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Anti-Racism and Unlimited Freedom of Speech: An Untenable Dualism

Published online by Cambridge University Press:  01 January 2020

Marvin Glass*
Affiliation:
Carleton University

Extract

Perhaps it is best to begin on a semi-autobiographical note. In my liberal days, Mill's arguments in On Liberty for freedom of speech struck me as a paradigm of rationality: the force and eloquence of his presentation, I then thought, could not fail to impress themselves on any mature member of our species. But I am a Marxist now, and more and more of my former political beliefs now strike me as less and less tenable. It was considerations such as the one that follows which have recently led me to modify drastically, and in some cases abandon entirely, my former political views vis à vis the question of freedom of speech.

Whenever there is an ascendant class, a large portion of the morality of the country emenates from its class interests and its feelings of class superiority. The morality between Spartans and Helots, between planters and negroes, between princes and subjects, between nobles and returiers, between men and women, has been for the most part the creation of these class interests and feelings ….

Type
Research Article
Copyright
Copyright © The Authors 1978

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References

1 Mill, J.S. On Liberty,ed. A. Castell (New York, 1947), p. 6.Google Scholar

2 Ibid., pp. 10–11.

3 Dworkin, GeraldPaternalism,” in Morality and the Law, ed. Wasserstrom, Richard (Belmont, 1971), p. 113.Google Scholar

4 Ibid.

5 Ibid.

6 Mill, op. cit., p. 35.

7 Monro, D.H.Liberty of Expression: Its Grounds and Limits (II),” Inquiry 13, (1970), pp. 238-53.CrossRefGoogle Scholar

8 Ibid., pp. 239–40.

9 “Nuisance” and “mischief” as here used by Mill refer to actions more serious in their consequences that those which merely cause an individual or group some bother. What Mill had in mind here was “nuisance” and “mischief” in the sense of “criminal nuisance or mischief”. I thank Professor Dan Goldstick for bringing this point to my attention.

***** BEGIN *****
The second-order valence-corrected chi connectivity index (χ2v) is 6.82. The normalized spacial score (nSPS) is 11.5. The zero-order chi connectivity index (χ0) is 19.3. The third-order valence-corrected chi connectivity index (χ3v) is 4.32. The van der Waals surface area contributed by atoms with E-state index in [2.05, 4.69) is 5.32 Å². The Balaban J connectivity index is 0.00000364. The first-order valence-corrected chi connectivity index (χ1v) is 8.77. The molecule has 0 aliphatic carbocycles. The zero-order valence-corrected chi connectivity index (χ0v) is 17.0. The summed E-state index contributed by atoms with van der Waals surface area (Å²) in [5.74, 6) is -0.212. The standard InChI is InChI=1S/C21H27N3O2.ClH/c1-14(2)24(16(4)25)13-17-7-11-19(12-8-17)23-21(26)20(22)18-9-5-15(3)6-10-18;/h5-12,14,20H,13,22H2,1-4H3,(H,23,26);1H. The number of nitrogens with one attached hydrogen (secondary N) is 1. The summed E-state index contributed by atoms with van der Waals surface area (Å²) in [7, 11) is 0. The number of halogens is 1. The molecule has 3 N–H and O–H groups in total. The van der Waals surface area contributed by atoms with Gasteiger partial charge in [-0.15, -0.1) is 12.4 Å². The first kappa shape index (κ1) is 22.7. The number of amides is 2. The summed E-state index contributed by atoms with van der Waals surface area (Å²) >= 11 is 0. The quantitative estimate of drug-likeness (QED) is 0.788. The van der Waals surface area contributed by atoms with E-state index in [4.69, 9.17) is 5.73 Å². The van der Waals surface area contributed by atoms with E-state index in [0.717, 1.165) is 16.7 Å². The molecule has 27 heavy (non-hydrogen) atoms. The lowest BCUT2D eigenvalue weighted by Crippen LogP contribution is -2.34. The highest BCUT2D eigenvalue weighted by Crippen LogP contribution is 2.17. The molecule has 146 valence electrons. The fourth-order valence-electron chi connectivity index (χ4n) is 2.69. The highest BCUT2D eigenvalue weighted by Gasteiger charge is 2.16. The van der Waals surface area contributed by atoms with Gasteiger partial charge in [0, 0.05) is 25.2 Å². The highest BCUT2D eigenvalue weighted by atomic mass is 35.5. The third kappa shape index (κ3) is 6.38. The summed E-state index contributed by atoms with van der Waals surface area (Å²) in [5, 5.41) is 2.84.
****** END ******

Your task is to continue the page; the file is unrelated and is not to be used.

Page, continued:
10 The concept of race, it should be remembered, has often been attacked as biologically unsound, socially invalid and prejudicial. See The Concept of Race, ed. Montagu, Ashley (New York, 1964).Google Scholar

11 It has recently been argued that that view that some nations or groups are innately intellectually inferior to others is a view which was rarely entertained and never seriously advocated by the Greeks. See Dover, K.J. Greek Popular Morality in the Time of Plato and Aristotle (Oxford, 1976), pp. 8388.Google Scholar

12 Kenneth Little, Race and Science, pp. 61–62; quoted in Lightfoot, Claude Racism and Human Survival (New York, 1972), p. 26.Google Scholar

13 Juan Comas, Race and Science, p. 15; quoted in Lightfoot, op. cit., p. 26.

14 Clarke D. Moore, A Survey of the Past, p. 117; quoted in Lightfoot, op. cit., p. 30.

15 Ashley Montagu, Man's Most Dangerous Myth, The Fallacy of Race pp. 34–35; quoted by Lightfoot, op. cit., p. 54.

16 Many liberals argue that theories of innate racial inferiority persist today primarily because of events which occurred three hundred years ago. This explanation is as reasonable as the hypothesis that my hangover this morning is primarily the result of a wild night on the town ten years ago.

17 Golo Mann, The History of Germany Since 1789, p. 446; quoted in Lightfoot, op. cit., p. 54.

18 R. Palme Dutt, Fascism and Social Revolution, p. 290; quoted in Lightfoot, op. cit., p. 54.